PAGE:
Luxenberg is a journalist who found out a family secret and decided to write a book about it. His mother, born 1917, had a younger sister who was committed to a mental hospital at age twenty-one. His mother kept her sister's existence a secret and always told people that she was an only child.

The family do not find this secret out until after their mother has died, so they cannot ask her about it. We never hear her side of the story, but Luxenberg tries to piece together her motivations as the b
Patricia M.
Great book. Annie’s Ghost is a memoir about a man searching for information on an aunt he never knew existed who was in Eloise mental institution all her adult life. It appealed to me because my grandmother on my father’s side, whom I never met, was confined to the Traverse City mental hospital. I thought through his search, I might learn more about what it might have been like for my grandmother. I received that and much more. Luxenberg gives a thorough account of changes in the way mental pati ...more
Every family has it's secrets. Recently my family discovered, thanks to social media, an illigitimate cousin living in Scotland, and the century old family feud that precipitated the abrupt immigration of my grandparents to America (thank God). As Steve Luxenberg states "emigrating to a strange and distant a serious and relatively difficult matter, requiring a degree of courage and resourcefulness not possessed by weaklings in any class."

In this book Luxenberg retells the tale of hi
Memoirs, being true stories of actual people's lives, always intrigue me. To be able to glimpse into the history of a person is such a raw experience. When the past recalls secrets that have been buried over time, the story is even more fascinating. Steve Luxenberg reveals a family secret that was hidden his entire life, and how he ultimately brought to life the story of his Aunt Annie.
I read it through to the end because of some of my interests.

Interesting to genealogists. Interesting to potential journalists. Interesting to Holocaust memoirists. Interesting to Michigan nostalgists. Interesting to mental health historians.

But as a whole, I personally just can’t think of anyone who would be interested.
I saw Luxenberg speak at an author talk sponsored by my local public library before I read the book. I had the privilege of sitting next to his cousin David from the book and it was a really interesting experience, attending a book discussion when you haven't read the book yet. Luxenberg made a point of explaining in the Q&A afterward that he was not angry with his mother for keeping her secret as she did--that it's self-centered to make something about us that had nothing to do with us--and ...more
Not my favorite, but interesting I guess because of the area in MI in which it took place. I felt as if this could have been better told as a tight article in Vanity Fair than as this book length. And are the mentally ill any better off today than Annie? Not sure............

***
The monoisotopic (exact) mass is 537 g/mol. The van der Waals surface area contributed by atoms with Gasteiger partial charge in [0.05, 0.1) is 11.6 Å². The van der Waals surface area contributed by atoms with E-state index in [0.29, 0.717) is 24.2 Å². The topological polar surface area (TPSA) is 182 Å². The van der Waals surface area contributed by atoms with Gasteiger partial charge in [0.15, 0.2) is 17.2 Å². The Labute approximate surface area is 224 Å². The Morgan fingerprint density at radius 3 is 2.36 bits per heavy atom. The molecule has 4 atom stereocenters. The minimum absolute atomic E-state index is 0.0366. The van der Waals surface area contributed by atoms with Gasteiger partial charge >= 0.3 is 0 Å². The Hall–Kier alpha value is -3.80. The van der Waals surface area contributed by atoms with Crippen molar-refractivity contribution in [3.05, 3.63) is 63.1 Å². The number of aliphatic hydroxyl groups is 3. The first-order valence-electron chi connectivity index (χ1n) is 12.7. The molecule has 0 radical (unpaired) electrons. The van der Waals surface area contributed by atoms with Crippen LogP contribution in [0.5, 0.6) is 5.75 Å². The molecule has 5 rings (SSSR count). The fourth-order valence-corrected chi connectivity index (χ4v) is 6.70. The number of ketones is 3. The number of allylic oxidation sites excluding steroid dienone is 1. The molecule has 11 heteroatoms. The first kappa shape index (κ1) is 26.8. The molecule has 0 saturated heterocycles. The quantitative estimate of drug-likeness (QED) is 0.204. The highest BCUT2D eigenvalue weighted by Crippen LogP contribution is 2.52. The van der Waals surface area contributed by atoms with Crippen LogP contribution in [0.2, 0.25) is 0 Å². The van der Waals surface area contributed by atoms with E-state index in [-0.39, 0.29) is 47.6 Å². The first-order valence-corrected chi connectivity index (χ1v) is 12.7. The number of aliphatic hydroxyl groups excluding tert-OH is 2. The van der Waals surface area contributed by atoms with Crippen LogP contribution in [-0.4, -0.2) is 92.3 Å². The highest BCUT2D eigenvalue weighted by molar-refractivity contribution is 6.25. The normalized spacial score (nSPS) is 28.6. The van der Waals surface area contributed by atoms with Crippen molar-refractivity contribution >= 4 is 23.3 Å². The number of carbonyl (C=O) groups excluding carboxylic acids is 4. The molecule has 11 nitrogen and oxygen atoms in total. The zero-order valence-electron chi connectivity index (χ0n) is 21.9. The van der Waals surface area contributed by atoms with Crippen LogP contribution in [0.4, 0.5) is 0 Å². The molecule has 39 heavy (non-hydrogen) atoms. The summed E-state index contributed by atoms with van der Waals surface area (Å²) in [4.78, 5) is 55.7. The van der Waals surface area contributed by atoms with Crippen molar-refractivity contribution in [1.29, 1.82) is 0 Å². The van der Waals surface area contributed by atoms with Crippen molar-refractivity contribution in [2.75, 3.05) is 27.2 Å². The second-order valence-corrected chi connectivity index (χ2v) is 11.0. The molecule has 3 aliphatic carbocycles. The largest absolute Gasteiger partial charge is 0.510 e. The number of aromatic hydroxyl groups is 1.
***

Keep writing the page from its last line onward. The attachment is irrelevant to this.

To be honest, I would never pick up a book like this, non-fiction, family secret revealed. Its not that I don't like non-fiction but it seems like such a heavy subject. I started this book for my book club I recently joined. I am so glad I did read it. I loved it from the start to finish. It did get sad at times, and some things were quite "heavy" to read. But the journey Steve took me on with his family secret was very captivating. Steve is a very good writer, doesn't make any parts dull or bor ...more
This was a Michigan Reads selection. If you grew up in the shadow of "Eloise", the mental health hospital outside Detroit, you remember the wide lawns with patients sitting on the big wooden swings behind the tall fence. This story is about one girl who ended up there for most of her life, and why she was put there by her family. It is not a fast book because it explains the mental health hospital developement over the last 100 years along side the story of how Annie disappeared into the system. ...more
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Post #5 (new): A starred Kirkus review 1 26 Mar 27, 2009 02:49PM  
Blog post #4 : The challenge of memory, part 2 1 16 Mar 11, 2009 07:24AM  
Blog post #3: The art of memoir 1 9 Mar 04, 2009 06:51AM  
Post #2 to my GoodReads blog 1 17 Feb 27, 2009 07:19AM  
From the author: My GoodReads blog 1 25 Feb 24, 2009 06:13AM  
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Steve Luxenberg is an author and an associate editor of The Washington Post. He has worked for more than 30 years as a reporter and editor. Two projects that he edited at The Post have won Pulitzer Prizes for his reporters. He grew up in Detroit, the primary setting for his nonfiction book, "Annie's Ghosts: A Journey Into a Family Secret" (Hyperion, hardcover, May 2009; paperback, May 2010).

The b
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“Secrets, I've discovered, have a way of working free of their keepers.” 4 likes
“Without really trying, I have become a collector of other families' secrets. Whenever I tell someone about my detective work, the first question is invariably something like this: 'Can you tell me the secret?' Sure, I say. The next question often is: 'Want to hear my family's secret?” 2 likes